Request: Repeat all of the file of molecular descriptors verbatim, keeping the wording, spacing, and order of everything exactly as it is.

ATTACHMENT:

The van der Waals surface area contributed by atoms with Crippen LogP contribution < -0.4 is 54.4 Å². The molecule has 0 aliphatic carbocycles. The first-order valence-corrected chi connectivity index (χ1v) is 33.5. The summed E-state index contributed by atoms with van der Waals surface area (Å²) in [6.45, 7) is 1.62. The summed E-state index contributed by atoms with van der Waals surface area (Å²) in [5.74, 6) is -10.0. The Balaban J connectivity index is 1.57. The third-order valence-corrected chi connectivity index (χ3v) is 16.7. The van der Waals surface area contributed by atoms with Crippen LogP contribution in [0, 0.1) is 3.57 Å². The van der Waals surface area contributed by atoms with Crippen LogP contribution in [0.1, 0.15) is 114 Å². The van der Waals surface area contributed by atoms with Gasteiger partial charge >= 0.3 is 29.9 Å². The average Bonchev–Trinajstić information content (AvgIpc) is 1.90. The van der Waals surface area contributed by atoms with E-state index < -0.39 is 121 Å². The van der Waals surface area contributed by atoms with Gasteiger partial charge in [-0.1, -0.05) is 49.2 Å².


The van der Waals surface area contributed by atoms with Crippen LogP contribution < -0.4 is 54.4 Å². The molecule has 0 aliphatic carbocycles. The first-order valence-corrected chi connectivity index (χ1v) is 33.5. The summed E-state index contributed by atoms with van der Waals surface area (Å²) in [6.45, 7) is 1.62. The summed E-state index contributed by atoms with van der Waals surface area (Å²) in [5.74, 6) is -10.0. The Balaban J connectivity index is 1.57. The third-order valence-corrected chi connectivity index (χ3v) is 16.7. The van der Waals surface area contributed by atoms with Crippen LogP contribution in [0, 0.1) is 3.57 Å². The van der Waals surface area contributed by atoms with Crippen LogP contribution in [0.1, 0.15) is 114 Å². The van der Waals surface area contributed by atoms with Gasteiger partial charge >= 0.3 is 29.9 Å². The average Bonchev–Trinajstić information content (AvgIpc) is 1.90. The van der Waals surface area contributed by atoms with E-state index < -0.39 is 121 Å². The van der Waals surface area contributed by atoms with Gasteiger partial charge in [-0.1, -0.05) is 49.2 Å².